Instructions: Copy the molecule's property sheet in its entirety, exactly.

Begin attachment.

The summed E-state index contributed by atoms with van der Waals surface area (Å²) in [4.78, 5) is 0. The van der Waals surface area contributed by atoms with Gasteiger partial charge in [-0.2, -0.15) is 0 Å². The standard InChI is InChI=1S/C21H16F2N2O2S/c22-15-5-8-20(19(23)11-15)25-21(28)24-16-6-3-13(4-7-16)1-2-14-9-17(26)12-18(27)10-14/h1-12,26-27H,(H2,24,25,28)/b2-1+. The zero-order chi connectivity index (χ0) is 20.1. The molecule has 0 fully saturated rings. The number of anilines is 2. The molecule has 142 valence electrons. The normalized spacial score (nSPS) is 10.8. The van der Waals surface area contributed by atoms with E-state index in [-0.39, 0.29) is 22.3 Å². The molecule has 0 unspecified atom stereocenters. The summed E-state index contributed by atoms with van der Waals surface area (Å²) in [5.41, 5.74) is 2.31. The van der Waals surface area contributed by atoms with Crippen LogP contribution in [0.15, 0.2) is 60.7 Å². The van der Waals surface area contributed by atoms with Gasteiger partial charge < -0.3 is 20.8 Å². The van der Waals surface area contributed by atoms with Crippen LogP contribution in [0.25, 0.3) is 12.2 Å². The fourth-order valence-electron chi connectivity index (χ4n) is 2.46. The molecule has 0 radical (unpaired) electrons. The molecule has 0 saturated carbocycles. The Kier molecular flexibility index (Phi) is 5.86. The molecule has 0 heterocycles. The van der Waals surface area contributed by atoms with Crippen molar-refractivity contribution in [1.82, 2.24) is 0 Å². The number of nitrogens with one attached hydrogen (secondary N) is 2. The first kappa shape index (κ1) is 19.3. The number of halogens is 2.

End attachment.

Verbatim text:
The summed E-state index contributed by atoms with van der Waals surface area (Å²) in [4.78, 5) is 0. The van der Waals surface area contributed by atoms with Gasteiger partial charge in [-0.2, -0.15) is 0 Å². The standard InChI is InChI=1S/C21H16F2N2O2S/c22-15-5-8-20(19(23)11-15)25-21(28)24-16-6-3-13(4-7-16)1-2-14-9-17(26)12-18(27)10-14/h1-12,26-27H,(H2,24,25,28)/b2-1+. The zero-order chi connectivity index (χ0) is 20.1. The molecule has 0 fully saturated rings. The number of anilines is 2. The molecule has 142 valence electrons. The normalized spacial score (nSPS) is 10.8. The van der Waals surface area contributed by atoms with E-state index in [-0.39, 0.29) is 22.3 Å². The molecule has 0 unspecified atom stereocenters. The summed E-state index contributed by atoms with van der Waals surface area (Å²) in [5.41, 5.74) is 2.31. The van der Waals surface area contributed by atoms with Crippen LogP contribution in [0.15, 0.2) is 60.7 Å². The van der Waals surface area contributed by atoms with Gasteiger partial charge < -0.3 is 20.8 Å². The van der Waals surface area contributed by atoms with Crippen LogP contribution in [0.25, 0.3) is 12.2 Å². The fourth-order valence-electron chi connectivity index (χ4n) is 2.46. The molecule has 0 radical (unpaired) electrons. The molecule has 0 saturated carbocycles. The Kier molecular flexibility index (Phi) is 5.86. The molecule has 0 heterocycles. The van der Waals surface area contributed by atoms with Crippen molar-refractivity contribution in [1.82, 2.24) is 0 Å². The number of nitrogens with one attached hydrogen (secondary N) is 2. The first kappa shape index (κ1) is 19.3. The number of halogens is 2.